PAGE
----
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December Jobs Report Will Be Far Worse Than Expected
The Department of Labor will release its jobs report for December tomorrow, and the data will undoubtedly show that the economy is a long way from healthy recovery mode. Economists are expecting that the U.S. economy actually added jobs during the month, marking the first monthly job gains since December of 2007. The Conference Board’s Consumer Confidence Index, which rose again in December, adds a faint glimmer of hope that this might be the case.
Not a chance.
If LinkUp’s data is any indication, the U.S. economy is still on life support and job growth remains a mirage. LinkUp, a job search engine that only indexes job listings that are found exclusively from over 20,000 corporate websites around the U.S., released its December jobs report today and the news is grim. Job listings on company websites in the LinkUp index dropped by 108,837 (24%) from November. Total job listings on company websites dropped by 142,641 (17%).
Job listing declines were widespread throughout the country, with 44 states (45 including Washington, D.C.) reporting fewer new job openings on company websites than the previous month and only 5 states reporting an increase. Total job listings dropped in 40 states (41 including Washington, D.C.), with only 8 states reporting an increase in December.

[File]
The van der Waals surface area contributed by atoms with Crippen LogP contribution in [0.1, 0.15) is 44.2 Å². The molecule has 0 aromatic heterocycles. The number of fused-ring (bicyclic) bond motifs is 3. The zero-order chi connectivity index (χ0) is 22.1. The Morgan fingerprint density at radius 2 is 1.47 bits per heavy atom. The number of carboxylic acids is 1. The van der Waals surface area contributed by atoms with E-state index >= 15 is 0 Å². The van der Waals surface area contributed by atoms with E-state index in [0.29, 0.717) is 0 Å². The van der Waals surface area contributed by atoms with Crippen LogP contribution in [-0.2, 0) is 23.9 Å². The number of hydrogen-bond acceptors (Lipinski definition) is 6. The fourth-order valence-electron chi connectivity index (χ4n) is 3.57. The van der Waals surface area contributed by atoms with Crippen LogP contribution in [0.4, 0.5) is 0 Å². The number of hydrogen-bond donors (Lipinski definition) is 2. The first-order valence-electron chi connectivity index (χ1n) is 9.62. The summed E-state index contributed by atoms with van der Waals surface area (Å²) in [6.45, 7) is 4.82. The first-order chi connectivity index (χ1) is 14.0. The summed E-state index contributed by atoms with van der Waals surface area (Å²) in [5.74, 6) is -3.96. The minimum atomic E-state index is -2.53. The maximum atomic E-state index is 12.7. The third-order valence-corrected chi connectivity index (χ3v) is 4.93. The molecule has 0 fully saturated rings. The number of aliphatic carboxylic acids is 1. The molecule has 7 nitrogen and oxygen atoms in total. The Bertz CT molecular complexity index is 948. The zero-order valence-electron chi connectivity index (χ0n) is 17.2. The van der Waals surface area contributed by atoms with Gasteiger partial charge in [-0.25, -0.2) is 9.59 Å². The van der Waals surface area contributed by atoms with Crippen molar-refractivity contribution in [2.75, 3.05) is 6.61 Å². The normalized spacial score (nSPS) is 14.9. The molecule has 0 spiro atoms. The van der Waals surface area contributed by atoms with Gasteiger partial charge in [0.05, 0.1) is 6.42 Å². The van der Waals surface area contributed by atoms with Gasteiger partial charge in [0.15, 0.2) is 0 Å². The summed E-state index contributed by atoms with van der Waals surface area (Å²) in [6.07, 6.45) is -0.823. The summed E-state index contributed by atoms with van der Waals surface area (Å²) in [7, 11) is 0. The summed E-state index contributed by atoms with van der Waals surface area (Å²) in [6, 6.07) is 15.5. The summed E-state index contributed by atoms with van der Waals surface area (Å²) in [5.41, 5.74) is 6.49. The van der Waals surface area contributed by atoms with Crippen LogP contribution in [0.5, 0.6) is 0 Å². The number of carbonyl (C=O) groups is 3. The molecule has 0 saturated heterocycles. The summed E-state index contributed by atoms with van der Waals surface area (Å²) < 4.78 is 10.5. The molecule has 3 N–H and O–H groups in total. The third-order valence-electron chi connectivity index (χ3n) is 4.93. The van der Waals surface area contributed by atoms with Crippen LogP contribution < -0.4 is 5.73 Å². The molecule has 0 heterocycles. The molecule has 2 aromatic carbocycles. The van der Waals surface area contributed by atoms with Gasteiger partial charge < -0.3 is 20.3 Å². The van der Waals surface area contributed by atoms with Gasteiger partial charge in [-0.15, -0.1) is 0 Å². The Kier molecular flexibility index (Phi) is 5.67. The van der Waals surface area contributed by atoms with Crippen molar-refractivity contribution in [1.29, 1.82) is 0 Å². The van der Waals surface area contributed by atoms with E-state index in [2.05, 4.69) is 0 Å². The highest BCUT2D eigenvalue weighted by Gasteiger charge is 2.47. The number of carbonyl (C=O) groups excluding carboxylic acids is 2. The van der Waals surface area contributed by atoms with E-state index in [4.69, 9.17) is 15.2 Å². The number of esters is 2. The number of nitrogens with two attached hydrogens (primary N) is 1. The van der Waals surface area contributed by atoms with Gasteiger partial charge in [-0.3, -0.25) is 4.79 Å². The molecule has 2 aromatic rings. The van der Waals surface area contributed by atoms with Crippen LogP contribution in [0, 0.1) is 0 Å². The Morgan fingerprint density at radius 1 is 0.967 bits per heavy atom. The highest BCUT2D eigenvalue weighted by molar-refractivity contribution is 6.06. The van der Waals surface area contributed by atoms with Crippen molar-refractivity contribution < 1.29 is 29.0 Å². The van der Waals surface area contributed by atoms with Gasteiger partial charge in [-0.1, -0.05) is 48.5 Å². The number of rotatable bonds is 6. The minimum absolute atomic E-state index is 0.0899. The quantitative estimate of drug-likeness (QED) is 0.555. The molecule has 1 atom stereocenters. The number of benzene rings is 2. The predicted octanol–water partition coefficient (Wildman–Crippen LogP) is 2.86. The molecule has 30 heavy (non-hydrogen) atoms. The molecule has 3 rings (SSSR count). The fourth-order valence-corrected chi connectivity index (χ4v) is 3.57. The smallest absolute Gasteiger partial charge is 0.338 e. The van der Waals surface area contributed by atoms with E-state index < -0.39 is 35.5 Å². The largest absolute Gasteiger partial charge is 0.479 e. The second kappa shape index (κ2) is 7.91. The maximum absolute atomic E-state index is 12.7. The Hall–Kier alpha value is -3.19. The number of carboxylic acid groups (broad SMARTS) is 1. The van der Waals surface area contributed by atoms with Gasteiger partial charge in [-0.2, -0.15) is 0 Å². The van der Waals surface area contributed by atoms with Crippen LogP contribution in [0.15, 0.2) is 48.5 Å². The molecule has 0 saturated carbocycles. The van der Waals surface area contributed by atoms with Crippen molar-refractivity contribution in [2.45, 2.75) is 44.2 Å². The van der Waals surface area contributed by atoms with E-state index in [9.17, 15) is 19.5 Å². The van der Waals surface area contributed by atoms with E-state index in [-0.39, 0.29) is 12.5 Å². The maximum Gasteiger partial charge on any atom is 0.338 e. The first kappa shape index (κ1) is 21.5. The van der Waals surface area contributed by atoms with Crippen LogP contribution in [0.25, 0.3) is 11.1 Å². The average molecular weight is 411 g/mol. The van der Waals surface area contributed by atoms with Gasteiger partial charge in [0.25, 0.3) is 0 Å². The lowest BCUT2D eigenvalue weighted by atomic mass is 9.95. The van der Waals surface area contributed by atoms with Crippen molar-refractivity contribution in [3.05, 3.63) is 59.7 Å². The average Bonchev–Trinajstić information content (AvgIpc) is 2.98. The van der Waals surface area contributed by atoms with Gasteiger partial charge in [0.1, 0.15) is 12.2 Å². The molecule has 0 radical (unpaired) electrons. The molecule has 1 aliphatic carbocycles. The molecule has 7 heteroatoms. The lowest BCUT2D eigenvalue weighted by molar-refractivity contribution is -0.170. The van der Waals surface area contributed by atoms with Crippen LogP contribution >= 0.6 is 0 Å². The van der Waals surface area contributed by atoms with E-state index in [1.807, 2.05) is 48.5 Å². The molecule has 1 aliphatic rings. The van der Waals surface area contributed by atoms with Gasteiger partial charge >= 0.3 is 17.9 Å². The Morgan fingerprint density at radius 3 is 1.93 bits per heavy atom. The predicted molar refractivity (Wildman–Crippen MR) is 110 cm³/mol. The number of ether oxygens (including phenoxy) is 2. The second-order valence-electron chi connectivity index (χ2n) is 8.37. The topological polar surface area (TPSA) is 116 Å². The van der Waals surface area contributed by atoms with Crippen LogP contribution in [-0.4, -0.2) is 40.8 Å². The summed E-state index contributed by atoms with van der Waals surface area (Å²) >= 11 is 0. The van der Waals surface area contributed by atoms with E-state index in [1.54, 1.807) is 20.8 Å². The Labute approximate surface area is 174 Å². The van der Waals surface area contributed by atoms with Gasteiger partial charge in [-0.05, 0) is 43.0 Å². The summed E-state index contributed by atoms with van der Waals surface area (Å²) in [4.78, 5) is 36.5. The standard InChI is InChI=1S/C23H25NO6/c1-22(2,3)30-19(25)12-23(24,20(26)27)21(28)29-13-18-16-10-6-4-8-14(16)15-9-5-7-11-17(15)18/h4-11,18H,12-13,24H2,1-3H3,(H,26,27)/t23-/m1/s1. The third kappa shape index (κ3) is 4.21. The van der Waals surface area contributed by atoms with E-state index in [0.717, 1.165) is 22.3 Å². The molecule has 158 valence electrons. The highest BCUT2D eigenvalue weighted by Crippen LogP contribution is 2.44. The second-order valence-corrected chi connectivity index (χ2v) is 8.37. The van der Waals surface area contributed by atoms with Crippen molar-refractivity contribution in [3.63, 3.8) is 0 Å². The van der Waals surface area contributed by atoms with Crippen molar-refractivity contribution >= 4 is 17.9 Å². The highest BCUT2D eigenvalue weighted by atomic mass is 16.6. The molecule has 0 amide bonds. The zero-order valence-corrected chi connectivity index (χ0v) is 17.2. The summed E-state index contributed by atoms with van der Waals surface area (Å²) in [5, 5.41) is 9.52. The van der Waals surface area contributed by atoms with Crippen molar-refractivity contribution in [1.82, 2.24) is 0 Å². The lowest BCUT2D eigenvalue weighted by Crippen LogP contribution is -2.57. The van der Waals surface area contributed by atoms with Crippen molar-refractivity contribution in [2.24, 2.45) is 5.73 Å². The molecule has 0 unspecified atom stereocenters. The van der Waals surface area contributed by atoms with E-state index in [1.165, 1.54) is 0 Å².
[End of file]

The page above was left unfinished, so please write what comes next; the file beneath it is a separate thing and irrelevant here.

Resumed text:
LinkUp, the fastest growing job search engine on the web, indexes job listings from over 20,000 corporate and employer websites throughout the U.S. Because the index is updated daily and only includes job listings that are found on career portals within company websites, the completely unique jobs data is extremely reliable. There are no jobs from recruiters, headhunters, search firms or staffing companies, and no scam jobs, phishing jobs, or other fraudulent postings. And because LInkUp only indexes jobs from a single source – the hiring company itself – there are no duplicate listings that pollute job board aggregator sites such as Indeed and Simplyhired.
In terms of the best and worst performing states, Minnesota, New Jersey, and Vermont showed the largest increases in new job listings (though the gains were still anemic), while California, Texas, and New York reported the largest declines in new job listings.